The Complete James Bond: Goldfinger by Various

The Complete James Bond: Goldfinger book cover
Rating 9.5/10
I can wholeheartedly recommend this collection to fans of the novels, films and the comic strips.

The Complete James Bond: Goldfinger - The Classic Comic Strip Collection 1960-66
Written by Henry Gammidge and Jim Lawrence
Illustrated by John McClusky and Yaroslav Horak
Published by Titan Books
 
The second volume of the classic comic strip collection sees Ian Fleming's James Bond travel to the USA, Italy, France, Canada, Jamaica and Germany. Serialised in the 1960s before international travel was affordable by most of the British public, these comic strips must have enthralled its readership.

Former Bond actress Tania Mallet notes in her introduction that the Express comic strip was already enjoying widespread popularity. This collection marks the transition from Bond being known through the comic strip and novels to the huge cultural icon of the cinema. By 1966 (and the last stories of this volume), the Bond films starring Sean Connery, were so popular and grossed so much at the box office that this era was known as Bondmania.

Of course to enjoy mass appeal, the films altered the tone of the much darker and grittier novels. The character of Bond himself was developed into a laconic gentleman spy armed with one liners as well as his Walther PPK. This incarnation was far removed from the introspective and frayed at the edges intelligence officer that Fleming created. This is where this collection gains in importance and significance, because the Bond in these early comic strips has much more in common with the book Bond than the Bond of the films. The adventures too, are faithful to the novels. The first in this collection, Goldfinger appeared in 1961, three years before the lavish Guy Hamilton directed smash hit.

For the initiate, this is Fleming's Bond without having to delve into the books. All his mannerisms, looks, habits and faults are present. This is the Bond as described by Fleming: with the thick black hair, parted to the right, with an unruly forelock falling just above the right eyebrow. Bond has a livid vertical scar under his right eye. Blue - grey eyes, a strong jaw-line and a 'cruel mouth.' He is also a chain-smoker and a heavy drinker. Far removed from the charmer of the films!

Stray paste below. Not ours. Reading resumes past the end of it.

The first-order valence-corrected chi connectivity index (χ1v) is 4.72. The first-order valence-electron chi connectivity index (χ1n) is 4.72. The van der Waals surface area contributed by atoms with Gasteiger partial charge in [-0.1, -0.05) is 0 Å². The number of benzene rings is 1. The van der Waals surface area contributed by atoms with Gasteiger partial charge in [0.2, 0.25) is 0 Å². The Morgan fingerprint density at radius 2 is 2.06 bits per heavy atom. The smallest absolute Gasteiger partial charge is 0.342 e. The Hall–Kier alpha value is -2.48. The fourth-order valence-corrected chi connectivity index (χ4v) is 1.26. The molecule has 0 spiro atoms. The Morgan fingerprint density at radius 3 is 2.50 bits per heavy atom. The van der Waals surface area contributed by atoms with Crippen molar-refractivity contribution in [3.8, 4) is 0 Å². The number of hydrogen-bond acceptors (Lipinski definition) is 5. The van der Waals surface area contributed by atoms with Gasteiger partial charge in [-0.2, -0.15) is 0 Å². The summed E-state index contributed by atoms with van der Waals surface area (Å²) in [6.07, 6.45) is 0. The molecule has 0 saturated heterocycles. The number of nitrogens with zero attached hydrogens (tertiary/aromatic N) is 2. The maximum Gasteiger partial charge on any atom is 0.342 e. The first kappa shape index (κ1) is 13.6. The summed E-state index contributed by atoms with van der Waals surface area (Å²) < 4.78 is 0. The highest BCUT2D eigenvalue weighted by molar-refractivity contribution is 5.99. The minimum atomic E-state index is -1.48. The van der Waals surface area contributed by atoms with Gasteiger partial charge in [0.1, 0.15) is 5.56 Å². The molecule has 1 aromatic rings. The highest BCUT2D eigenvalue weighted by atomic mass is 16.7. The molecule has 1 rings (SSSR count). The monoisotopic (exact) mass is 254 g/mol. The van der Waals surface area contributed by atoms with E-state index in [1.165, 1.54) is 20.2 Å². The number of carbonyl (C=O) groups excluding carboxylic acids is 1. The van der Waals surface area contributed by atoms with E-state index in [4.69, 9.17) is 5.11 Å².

I enjoy both the books and the films. What I love here is that another interpretation has been captured here in comic strip form. This is the Cold War - Iron Curtain era with James Bond as a fallible human being. The attitudes and social commentary reflect the 1950s and1960s and will certainly raise a few eyebrows! What was acceptable then would most certainly not be today.

The other adventures include: Risico, From a View To A Kill, For Your Eyes Only, The Man With The Golden Gun and The Living Daylights. Here Bond is involved in espionage, heroin smuggling, political assassination, terrorism and revenge.

The 'blunt instrument' Fleming described is excellently conveyed in these impressive and engrossing stories. McClusky illustrated Bond from 1958 until being succeeded by Horak in 1966. This collection shows the contrast in style between the two artists. Again this will appeal to aficionados of the genre.

I can wholeheartedly recommend this collection to fans of the novels, films and the comic strips. It is an impressive volume of historical and cultural interest, showing one of the most iconic characters of the last century at his very best.

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